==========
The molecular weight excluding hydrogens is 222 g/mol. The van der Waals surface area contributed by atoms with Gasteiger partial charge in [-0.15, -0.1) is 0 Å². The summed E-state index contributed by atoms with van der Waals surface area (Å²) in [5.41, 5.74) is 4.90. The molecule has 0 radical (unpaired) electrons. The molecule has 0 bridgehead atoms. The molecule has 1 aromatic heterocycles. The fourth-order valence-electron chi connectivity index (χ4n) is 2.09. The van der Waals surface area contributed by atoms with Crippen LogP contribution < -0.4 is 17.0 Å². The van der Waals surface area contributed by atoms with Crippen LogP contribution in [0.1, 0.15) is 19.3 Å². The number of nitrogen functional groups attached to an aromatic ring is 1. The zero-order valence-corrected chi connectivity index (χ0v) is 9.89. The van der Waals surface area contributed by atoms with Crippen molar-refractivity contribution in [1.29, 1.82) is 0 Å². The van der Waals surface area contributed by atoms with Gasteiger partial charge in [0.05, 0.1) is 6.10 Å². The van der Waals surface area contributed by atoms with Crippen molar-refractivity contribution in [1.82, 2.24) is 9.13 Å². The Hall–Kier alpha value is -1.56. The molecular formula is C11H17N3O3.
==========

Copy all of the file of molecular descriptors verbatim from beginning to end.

The molecular weight excluding hydrogens is 222 g/mol. The van der Waals surface area contributed by atoms with Gasteiger partial charge in [-0.15, -0.1) is 0 Å². The summed E-state index contributed by atoms with van der Waals surface area (Å²) in [5.41, 5.74) is 4.90. The molecule has 0 radical (unpaired) electrons. The molecule has 0 bridgehead atoms. The molecule has 1 aromatic heterocycles. The fourth-order valence-electron chi connectivity index (χ4n) is 2.09. The van der Waals surface area contributed by atoms with Crippen LogP contribution < -0.4 is 17.0 Å². The van der Waals surface area contributed by atoms with Crippen LogP contribution in [0.1, 0.15) is 19.3 Å². The number of nitrogen functional groups attached to an aromatic ring is 1. The zero-order valence-corrected chi connectivity index (χ0v) is 9.89. The van der Waals surface area contributed by atoms with Crippen molar-refractivity contribution in [1.29, 1.82) is 0 Å². The van der Waals surface area contributed by atoms with Gasteiger partial charge in [0.05, 0.1) is 6.10 Å². The van der Waals surface area contributed by atoms with Crippen molar-refractivity contribution in [1.82, 2.24) is 9.13 Å². The Hall–Kier alpha value is -1.56. The molecular formula is C11H17N3O3.